Operator Spotlight: Finance Leader Elena Gomez

Looking for practical help and advice on an operational area that may be outside your realm? Each month we spotlight one of our talented operators, who’ll share their expertise and offer insights and ideas that may help improve your own operations. This month we spoke with Elena Gomez, CFO at Toast and the newest member of Operator Collective’s Board of Advisors.

Congratulations on Toast’s IPO last month. Tell us about the company, and what it was like to join at such a pivotal time for the business.

ELENA: I’m super excited to have joined Toast earlier this year and helped shepherd them through an IPO process. But in reality, the IPO is just a stop on our journey. I’m even more excited for what’s to come for Toast. We have big ambitions to continue to grow and power restaurants of all sizes on our platform. 

For those of you not familiar with the company: Toast is a cloud-based, end-to-end platform that is purpose-built for the restaurant industry. We have almost 50,000 restaurants on our platform. Restaurants are complex businesses with a lot of moving parts. And by working with them and understanding their needs, we’ve built a comprehensive suite of subscription services, hardware, and financial technology solutions. We aim to help restaurants of all sizes streamline nearly every aspect of their operation.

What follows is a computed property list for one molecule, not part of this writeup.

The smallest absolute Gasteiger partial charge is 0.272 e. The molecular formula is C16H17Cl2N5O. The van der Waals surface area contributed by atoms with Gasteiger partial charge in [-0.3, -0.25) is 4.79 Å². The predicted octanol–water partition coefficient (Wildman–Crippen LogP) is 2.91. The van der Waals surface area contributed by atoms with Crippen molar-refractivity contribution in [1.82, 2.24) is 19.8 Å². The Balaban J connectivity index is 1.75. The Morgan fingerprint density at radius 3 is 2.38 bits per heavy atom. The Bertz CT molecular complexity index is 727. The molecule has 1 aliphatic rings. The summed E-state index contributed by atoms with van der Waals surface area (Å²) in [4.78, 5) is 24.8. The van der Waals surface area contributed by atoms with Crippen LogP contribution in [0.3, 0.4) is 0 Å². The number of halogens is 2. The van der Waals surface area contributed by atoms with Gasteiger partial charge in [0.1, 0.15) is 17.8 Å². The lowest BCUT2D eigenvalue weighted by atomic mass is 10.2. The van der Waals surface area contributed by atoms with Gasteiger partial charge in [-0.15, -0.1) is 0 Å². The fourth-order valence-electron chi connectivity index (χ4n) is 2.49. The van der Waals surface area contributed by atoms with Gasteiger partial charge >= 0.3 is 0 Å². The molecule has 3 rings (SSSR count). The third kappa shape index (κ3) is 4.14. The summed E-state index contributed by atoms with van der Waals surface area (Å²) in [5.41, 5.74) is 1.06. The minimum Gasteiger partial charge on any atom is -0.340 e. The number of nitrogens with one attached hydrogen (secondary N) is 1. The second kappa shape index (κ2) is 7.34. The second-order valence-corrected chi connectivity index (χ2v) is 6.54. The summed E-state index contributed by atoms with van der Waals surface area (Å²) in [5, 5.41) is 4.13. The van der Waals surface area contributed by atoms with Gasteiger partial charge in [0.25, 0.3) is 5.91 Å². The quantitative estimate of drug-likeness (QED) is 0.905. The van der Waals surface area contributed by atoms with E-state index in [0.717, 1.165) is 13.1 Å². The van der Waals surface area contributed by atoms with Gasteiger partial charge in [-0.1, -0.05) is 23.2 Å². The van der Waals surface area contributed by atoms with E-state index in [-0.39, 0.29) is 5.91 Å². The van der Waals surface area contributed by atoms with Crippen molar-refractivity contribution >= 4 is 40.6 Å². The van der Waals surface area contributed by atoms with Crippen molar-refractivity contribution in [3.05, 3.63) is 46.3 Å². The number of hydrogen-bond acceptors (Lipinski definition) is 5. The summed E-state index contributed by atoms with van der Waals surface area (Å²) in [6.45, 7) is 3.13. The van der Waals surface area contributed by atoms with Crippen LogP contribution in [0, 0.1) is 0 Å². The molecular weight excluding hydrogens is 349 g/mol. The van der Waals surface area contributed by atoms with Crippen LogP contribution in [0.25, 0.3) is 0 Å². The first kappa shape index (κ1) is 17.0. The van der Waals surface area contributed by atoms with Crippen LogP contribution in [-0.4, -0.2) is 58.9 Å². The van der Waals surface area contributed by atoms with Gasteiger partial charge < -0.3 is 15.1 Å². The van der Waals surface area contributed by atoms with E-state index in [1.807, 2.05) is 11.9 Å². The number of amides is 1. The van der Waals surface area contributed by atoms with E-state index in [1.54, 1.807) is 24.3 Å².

You’ve worked for wildly successful public companies like Zendesk and Salesforce. What are some key practices or learnings that you took forward into your new CFO role at Toast?

ELENA: There are several learnings but I’ll boil it down to three: 

  1. Putting the customer at the center of what we do. Customer success is a key principle at Toast. Similar to Zendesk and Salesforce, we put the customer at the center of all of our decisions. We want to help restaurants in our communities thrive especially after the tough last 18 months of Covid. I personally look forward to meeting customers and understanding how we can make their businesses more successful.